Aug 23

This race was a self-inflicted mental catastrophe. The one positive I take from this race was that I really do feel like I had the chance to win the race this day. But as it was I got 5th. Let’s see how it played out…

The first note of importance is that CRIM was a seasonal addon race 2 weeks after what was always supposed to be the grand finale in Pittsburgh. In fact, for 6 months I had planned a celebratory trip to Bethany Beach in Delaware with good group of Williams classmates the day after Pittsburgh. It’s probably the least training-friendly week of the year minus New Years with the same crew. So for about a week I did very little running, a LOT of beach volleyball, a lot of sweating which was sustained through beer and very little re-hydration.

After that it was back to Cleveland for a few days of sleep, and a tuneup workout before a trip up to Flint, MI for CRIM!

I was supposed to head up the night before with my buddy Tony but when that got postponed to the following morning I learned my first lesson: waking up in my own bed in Cleveland the day of a race does NOT put me in the right frame of mind to compete. I struggle just to run mileage back home for vacations and whatnot, let alone get the eye of the tiger. Plus, I was in my sister’s lavender room. Horses, frilly lace, and soft colors everywhere. Doesn’t exactly elicit the kind of animal aggression I need going into a competition. NOTED

CRIM Start

About to be announced

Lesson number two was learned when we finally did get into Flint and set out for the shakeout jog. The course preview. While we were running this I was more engaged in conversation than in critical thinking about the road mile route. This is dumb. Dumb, dumb, dumb. Simply evaluating the course would have changed my race.

The last lesson is that I can never, and I mean never, run a simple reactionary race. I don’t think I’ll ever be good enough that I can toe the line in a serious race without really caring, start the race, hold onto the shoulders of the leaders, and when they decide to kick, time my last burst of speed to take them casually at the line. Minimal effort expended. Centro for instance can surely do this in the prelims of the 1500m at nationals. Nick Willis can do this in a US road mile. However, I need to KNOW at what points in a road mile that it’s a strong possibility that a move will be made. I need to be mentally envisioning that move and where I need to be to take advantage of it. Most of all I likely need to preempt that move and be the aggressor.

Well at this point you probably have a pretty good idea about how the race went, so I’ll skip through it.

We started into the wind and ran quite slow through about 1000m. The pack organized itself at this point into aggressors and the rest. I was right smack dab in between these two groups. Coming around a curb (obvious in hindsight), Blankenship made a strong move. I would guess it was about 400m from the finish. I don’t know though cause there were no markers on the course and like I said, I didn’t even know where we were. Also, there was literally not a soul for 1400m of the course… (If you can’t tell I wasn’t really a fan. It was all pot-holed up as well. Though writing that… I’m kinda thinking that might have played into my favor if I would have just fucking studied the course…. Usually, the more “features”, the better for me.)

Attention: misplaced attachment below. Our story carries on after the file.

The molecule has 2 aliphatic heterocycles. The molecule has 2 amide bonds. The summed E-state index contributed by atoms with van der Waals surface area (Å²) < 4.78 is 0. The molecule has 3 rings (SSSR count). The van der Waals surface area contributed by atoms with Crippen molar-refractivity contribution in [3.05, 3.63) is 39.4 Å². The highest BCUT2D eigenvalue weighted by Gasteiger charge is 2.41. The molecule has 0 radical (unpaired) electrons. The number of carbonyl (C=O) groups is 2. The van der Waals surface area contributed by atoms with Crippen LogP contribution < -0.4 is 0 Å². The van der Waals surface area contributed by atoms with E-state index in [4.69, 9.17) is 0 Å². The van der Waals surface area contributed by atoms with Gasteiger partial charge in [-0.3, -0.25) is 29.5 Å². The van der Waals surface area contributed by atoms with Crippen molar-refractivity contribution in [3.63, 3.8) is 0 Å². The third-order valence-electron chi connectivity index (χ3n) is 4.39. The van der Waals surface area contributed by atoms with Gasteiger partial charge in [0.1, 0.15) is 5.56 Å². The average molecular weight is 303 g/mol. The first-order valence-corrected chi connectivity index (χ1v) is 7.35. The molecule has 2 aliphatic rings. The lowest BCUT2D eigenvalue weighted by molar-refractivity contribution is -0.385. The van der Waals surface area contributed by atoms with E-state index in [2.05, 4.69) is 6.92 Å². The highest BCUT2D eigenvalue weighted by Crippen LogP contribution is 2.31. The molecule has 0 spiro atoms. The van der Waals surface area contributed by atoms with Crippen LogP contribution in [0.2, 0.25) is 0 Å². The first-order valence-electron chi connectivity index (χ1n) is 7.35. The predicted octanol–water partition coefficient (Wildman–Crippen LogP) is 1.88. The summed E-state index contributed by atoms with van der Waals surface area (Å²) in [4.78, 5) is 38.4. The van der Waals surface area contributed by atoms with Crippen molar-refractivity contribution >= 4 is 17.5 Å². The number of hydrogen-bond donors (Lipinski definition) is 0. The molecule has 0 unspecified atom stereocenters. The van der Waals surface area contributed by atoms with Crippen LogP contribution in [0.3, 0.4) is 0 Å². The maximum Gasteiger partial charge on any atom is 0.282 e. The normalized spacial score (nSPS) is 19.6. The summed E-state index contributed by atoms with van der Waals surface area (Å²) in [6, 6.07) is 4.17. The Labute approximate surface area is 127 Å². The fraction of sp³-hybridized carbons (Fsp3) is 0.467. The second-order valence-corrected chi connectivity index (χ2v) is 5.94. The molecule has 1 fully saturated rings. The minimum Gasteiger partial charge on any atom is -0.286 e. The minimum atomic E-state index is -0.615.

The pack responded, but to no real avail. At least the front 6 finished in the order they were in when the move happened (Ben ran from the front). I finished 5th.

The worst part of this race was how I felt afterwards. I was fine. I was fucking fine. It’s not like I had another gear in me and I wasn’t catching anyone at the end, but I didn’t finish having spent everything I had like the last 3 races. I ran it like the last and hardest rep of a workout, not like a race. And I was pissed. I was pissed during my entire cooldown. Mad at myself because I lost not because I had spent a bunch of time in the sun at Bethany Beach or because at this point I had been extending my peak for 6 whole weeks, but because I just wasn’t mentally in the race. The physical ability was there, the mind… bitched out. No excuse but that I wasn’t ready to race.

I hope I never have to write another report like this one. I want to put it all on the line every time I have the opportunity to do so.

That said though, I had a really successful summer season. Lots to be thankful for, definitely some good memories, and even friends made along the way! It was better than any summer series I could have hoped for within the US. I surely hope that the pieces fall into place this year though and Europe becomes a reality!

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